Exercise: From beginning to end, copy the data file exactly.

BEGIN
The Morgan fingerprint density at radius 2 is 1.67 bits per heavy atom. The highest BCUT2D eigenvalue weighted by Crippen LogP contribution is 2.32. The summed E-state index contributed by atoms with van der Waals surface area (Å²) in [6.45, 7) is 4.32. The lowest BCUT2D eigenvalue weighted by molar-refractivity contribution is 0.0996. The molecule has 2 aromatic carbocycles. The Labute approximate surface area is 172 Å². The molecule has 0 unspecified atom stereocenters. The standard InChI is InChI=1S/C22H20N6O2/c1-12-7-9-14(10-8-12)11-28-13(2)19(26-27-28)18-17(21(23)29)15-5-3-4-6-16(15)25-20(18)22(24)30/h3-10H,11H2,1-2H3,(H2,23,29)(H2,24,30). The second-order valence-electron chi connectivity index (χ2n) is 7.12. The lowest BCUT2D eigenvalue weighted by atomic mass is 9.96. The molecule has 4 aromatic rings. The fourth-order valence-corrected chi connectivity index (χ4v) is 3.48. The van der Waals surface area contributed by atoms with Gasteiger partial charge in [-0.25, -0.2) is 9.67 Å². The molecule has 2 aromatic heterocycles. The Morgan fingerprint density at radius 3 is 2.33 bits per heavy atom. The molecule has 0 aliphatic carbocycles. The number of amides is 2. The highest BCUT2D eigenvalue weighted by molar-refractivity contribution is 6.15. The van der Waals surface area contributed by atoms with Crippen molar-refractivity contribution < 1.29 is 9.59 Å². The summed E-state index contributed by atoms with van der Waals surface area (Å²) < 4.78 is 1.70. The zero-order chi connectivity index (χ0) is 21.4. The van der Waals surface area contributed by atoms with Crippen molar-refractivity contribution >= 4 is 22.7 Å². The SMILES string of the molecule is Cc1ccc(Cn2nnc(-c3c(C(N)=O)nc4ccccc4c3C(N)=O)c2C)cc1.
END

The Morgan fingerprint density at radius 2 is 1.67 bits per heavy atom. The highest BCUT2D eigenvalue weighted by Crippen LogP contribution is 2.32. The summed E-state index contributed by atoms with van der Waals surface area (Å²) in [6.45, 7) is 4.32. The lowest BCUT2D eigenvalue weighted by molar-refractivity contribution is 0.0996. The molecule has 2 aromatic carbocycles. The Labute approximate surface area is 172 Å². The molecule has 0 unspecified atom stereocenters. The standard InChI is InChI=1S/C22H20N6O2/c1-12-7-9-14(10-8-12)11-28-13(2)19(26-27-28)18-17(21(23)29)15-5-3-4-6-16(15)25-20(18)22(24)30/h3-10H,11H2,1-2H3,(H2,23,29)(H2,24,30). The second-order valence-electron chi connectivity index (χ2n) is 7.12. The lowest BCUT2D eigenvalue weighted by atomic mass is 9.96. The molecule has 4 aromatic rings. The fourth-order valence-corrected chi connectivity index (χ4v) is 3.48. The van der Waals surface area contributed by atoms with Gasteiger partial charge in [-0.25, -0.2) is 9.67 Å². The molecule has 2 aromatic heterocycles. The Morgan fingerprint density at radius 3 is 2.33 bits per heavy atom. The molecule has 0 aliphatic carbocycles. The number of amides is 2. The highest BCUT2D eigenvalue weighted by molar-refractivity contribution is 6.15. The van der Waals surface area contributed by atoms with Crippen molar-refractivity contribution < 1.29 is 9.59 Å². The summed E-state index contributed by atoms with van der Waals surface area (Å²) < 4.78 is 1.70. The zero-order chi connectivity index (χ0) is 21.4. The van der Waals surface area contributed by atoms with Crippen molar-refractivity contribution >= 4 is 22.7 Å². The SMILES string of the molecule is Cc1ccc(Cn2nnc(-c3c(C(N)=O)nc4ccccc4c3C(N)=O)c2C)cc1.